The other night I was giving a seminar for Columbus Creative Cooperative on the different paths available to writers when it’s time to publish their work. One attendee asked “How many rejections should you get from traditional publishers before you consider self-publishing?”
My answer is simple–zero. Self-publishing is not the path to take because everyone else has rejected you. In fact, if small and large publishers alike are rejecting your manuscript in substantial quantities, you might want to scrap this manuscript and move on to a new project. Choose self-publishing because it’s a path that makes sense for you.
The truth of the matter is that if your book is as good as you think it is, and you have $5,000 to invest in producing and marketing your book, you’re not getting much from a traditional publisher that you can’t do for yourself.
Here are three reasons to skip the line for traditional publishing, and decide that self-publishing is right for you:
1) Pennies on the dollar. The standard first-time author contract through a traditional publisher pays 7% of net. That’s 7% of whatever the publisher makes comes to you, the author. On average, this equates to 30-50 cents per book sold.
Working with a company like Columbus Publishing Lab, or Boyle & Dalton, among other reputable providers, you receive 80% of net, which is more like $3-$8 per book sold. Even if you only sell 10% of the number of books you would through a traditional publisher, you’re still going to make more money.
2) Time is money. On average, it takes 3-5 years to see your book in print through a traditional publisher from the time you query your first agent. During those years, you’ll spend hundreds of hours writing query letters, jumping through hoops and grovelling.
What if you could actually apply all that time to your writing, and to selling your book? About 1% of manuscripts that seek an agent actually find one, a fraction of those actually find a home with a publisher. Is this really how you want to spend your life?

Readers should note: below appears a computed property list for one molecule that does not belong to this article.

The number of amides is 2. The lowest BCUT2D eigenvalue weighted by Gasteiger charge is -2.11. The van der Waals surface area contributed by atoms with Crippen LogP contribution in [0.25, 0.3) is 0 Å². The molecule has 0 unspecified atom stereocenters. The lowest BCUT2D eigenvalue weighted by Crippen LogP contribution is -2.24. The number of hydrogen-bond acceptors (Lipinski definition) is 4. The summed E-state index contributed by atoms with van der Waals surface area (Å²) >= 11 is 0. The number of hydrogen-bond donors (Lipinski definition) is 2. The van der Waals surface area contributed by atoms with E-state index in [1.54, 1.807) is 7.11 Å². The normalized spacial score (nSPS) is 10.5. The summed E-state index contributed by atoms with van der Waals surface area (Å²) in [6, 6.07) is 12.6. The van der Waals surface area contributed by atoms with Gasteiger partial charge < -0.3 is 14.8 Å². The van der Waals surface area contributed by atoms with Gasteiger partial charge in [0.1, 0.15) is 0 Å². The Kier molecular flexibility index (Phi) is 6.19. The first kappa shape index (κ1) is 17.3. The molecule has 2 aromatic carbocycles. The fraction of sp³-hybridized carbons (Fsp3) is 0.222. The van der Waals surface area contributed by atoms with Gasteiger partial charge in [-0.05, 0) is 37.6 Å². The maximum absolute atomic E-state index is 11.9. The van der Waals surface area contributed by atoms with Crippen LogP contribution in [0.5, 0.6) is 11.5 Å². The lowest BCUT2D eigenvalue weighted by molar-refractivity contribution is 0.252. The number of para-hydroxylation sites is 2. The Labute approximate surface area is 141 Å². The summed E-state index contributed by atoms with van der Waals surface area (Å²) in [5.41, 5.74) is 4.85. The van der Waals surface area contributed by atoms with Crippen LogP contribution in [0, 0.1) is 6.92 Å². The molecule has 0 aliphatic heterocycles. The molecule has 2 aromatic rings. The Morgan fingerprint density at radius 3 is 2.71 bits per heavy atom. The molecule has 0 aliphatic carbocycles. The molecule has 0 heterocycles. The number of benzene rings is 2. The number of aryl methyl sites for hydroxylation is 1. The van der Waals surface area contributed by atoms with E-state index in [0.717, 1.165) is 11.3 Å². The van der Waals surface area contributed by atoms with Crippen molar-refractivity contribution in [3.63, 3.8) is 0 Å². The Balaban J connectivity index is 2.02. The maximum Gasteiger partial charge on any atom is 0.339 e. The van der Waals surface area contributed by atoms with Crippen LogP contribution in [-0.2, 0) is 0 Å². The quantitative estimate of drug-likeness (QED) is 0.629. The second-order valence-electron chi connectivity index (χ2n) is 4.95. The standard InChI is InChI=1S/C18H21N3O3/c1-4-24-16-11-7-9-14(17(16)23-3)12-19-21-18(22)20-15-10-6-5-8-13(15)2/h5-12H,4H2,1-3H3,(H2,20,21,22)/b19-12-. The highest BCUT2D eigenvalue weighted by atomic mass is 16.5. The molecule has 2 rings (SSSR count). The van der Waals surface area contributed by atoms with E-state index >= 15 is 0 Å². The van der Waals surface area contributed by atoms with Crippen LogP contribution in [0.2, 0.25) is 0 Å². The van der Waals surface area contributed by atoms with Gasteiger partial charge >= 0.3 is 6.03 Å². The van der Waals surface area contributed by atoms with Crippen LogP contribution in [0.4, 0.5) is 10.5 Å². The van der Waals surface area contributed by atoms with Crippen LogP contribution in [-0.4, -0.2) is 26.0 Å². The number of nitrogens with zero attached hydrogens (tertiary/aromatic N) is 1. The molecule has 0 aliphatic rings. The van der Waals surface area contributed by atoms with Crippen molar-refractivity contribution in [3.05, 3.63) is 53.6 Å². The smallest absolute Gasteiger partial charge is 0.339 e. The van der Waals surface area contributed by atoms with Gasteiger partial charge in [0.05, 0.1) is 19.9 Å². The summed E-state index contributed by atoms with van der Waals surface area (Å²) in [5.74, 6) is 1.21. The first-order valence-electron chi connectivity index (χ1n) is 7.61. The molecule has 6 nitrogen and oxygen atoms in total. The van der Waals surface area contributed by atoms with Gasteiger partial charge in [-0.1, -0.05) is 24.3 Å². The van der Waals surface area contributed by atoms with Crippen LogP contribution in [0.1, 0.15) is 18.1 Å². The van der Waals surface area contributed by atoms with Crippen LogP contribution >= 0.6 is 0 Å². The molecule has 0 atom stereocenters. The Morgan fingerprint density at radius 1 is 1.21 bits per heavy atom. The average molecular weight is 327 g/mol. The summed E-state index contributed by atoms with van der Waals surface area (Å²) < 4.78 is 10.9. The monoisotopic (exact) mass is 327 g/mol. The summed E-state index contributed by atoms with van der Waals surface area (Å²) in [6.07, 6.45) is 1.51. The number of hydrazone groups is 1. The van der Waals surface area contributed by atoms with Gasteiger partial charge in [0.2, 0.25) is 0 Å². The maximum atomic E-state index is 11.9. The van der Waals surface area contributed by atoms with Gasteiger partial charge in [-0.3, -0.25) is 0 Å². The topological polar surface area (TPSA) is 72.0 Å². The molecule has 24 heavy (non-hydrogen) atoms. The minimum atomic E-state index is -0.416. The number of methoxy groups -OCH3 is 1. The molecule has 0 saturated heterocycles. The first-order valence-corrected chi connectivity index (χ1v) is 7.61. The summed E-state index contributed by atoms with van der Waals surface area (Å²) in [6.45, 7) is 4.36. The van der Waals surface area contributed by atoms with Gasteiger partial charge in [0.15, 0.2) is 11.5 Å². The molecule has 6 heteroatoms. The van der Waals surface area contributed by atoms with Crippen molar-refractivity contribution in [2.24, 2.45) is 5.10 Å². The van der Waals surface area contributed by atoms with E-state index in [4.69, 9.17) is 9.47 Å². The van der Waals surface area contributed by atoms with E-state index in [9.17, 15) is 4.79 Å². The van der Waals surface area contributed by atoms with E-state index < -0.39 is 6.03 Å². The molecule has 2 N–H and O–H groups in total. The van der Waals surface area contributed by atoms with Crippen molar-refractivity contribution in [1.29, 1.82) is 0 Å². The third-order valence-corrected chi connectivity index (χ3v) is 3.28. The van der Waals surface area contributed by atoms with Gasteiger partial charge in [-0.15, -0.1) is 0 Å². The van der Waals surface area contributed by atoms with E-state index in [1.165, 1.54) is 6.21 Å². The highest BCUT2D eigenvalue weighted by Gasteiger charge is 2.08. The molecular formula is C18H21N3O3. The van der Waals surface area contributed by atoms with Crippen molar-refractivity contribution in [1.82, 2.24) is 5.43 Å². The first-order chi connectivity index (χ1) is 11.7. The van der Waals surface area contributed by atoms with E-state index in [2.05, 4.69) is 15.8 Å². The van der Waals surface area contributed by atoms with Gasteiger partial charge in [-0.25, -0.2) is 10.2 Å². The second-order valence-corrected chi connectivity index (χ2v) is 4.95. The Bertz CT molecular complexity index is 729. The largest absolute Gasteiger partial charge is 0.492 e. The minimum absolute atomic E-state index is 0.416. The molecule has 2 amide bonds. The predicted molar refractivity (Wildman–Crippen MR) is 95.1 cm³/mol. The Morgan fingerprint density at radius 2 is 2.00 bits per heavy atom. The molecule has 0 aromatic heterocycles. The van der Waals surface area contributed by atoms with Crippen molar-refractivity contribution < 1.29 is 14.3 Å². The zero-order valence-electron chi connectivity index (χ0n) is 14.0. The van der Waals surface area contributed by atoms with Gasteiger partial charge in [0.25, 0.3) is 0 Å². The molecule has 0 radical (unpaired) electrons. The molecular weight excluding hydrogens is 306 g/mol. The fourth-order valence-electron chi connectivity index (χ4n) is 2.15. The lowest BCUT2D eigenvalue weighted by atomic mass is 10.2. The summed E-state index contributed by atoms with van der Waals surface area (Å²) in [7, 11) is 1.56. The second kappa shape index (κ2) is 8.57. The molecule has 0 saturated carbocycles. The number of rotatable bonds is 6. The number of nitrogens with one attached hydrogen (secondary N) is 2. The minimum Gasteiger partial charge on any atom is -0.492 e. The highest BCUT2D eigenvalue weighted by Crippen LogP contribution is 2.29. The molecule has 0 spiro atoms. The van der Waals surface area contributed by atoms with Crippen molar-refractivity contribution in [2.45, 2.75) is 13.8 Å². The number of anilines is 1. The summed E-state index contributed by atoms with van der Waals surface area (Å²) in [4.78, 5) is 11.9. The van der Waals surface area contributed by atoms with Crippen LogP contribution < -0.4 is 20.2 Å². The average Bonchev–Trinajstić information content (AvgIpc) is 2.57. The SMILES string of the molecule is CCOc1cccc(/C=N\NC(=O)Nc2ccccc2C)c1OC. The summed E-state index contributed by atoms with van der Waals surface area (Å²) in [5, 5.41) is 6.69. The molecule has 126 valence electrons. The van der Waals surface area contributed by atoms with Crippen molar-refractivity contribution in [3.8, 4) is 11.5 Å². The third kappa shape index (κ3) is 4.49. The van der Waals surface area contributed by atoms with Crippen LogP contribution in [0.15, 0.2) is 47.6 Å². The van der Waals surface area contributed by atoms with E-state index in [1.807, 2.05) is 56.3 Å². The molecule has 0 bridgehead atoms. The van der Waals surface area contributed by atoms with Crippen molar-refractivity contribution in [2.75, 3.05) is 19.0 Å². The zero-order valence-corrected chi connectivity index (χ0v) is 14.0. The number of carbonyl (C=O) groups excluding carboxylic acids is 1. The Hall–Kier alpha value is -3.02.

If you self-publish, you can see your book in print in as little as 6-12 weeks, including all 5 steps that a traditional publisher would use to produce your book. All that time you would have spent contacting agents and publishers (which will likely result in nothing), you can now spend finding readers for your book, and writing the sequel.
3) You’re not a trained pony. A traditional publisher will pay you pennies on the dollar, takes years to produce your book, and they’re going to rip your baby out of your hands and do whatever they want with it.
When you traditionally publish, you forfeit all creative control of your book. A nice small press may allow you to voice your opinion and exercise influence, or they may not. Rest assured that at the end of the day the publisher is going to do whatever they think is best.
And don’t forget about all of the time you spent querying agents, jumping through arbitrary hoops and brown-nosing to get your book into the hands of a real publisher. Half of the criteria you have to meet and the tasks you have to complete (and all of the query formats and conferences and blah, blah, blah) have no relationship whatsoever to what it takes to write and sell an awesome book.
When you self-publish correctly, you should still work with real professionals and allow them to exercise their expertise to make your book the best that it can be. But at the end of the day, you make every decision. You retain all creative control.
You also don’t waste your time jumping through hoops and putting on a show. If it makes sense and it’s good for your book, do it. If it doesn’t, or it’s just not your style, don’t do it. You’re the boss.
This advice only applies if… your manuscript is excellent, and you commit yourself to producing a great book.
Don’t choose self-publishing because you’re out of options. Choose self-publishing because your work is awesome, and you’re ready to invest in yourself. Choose self-publishing because it makes sense, and it’s the best path for you.
How many rejections should you get from traditional publishers before considering self-publishing as an option? ZERO. Choose self-publishing because it’s right for you, and if it is, don’t waste even a minute of your life on those bloated, pompous, bureaucratic traditional publishers.
Life is short. You’ve got better things to do.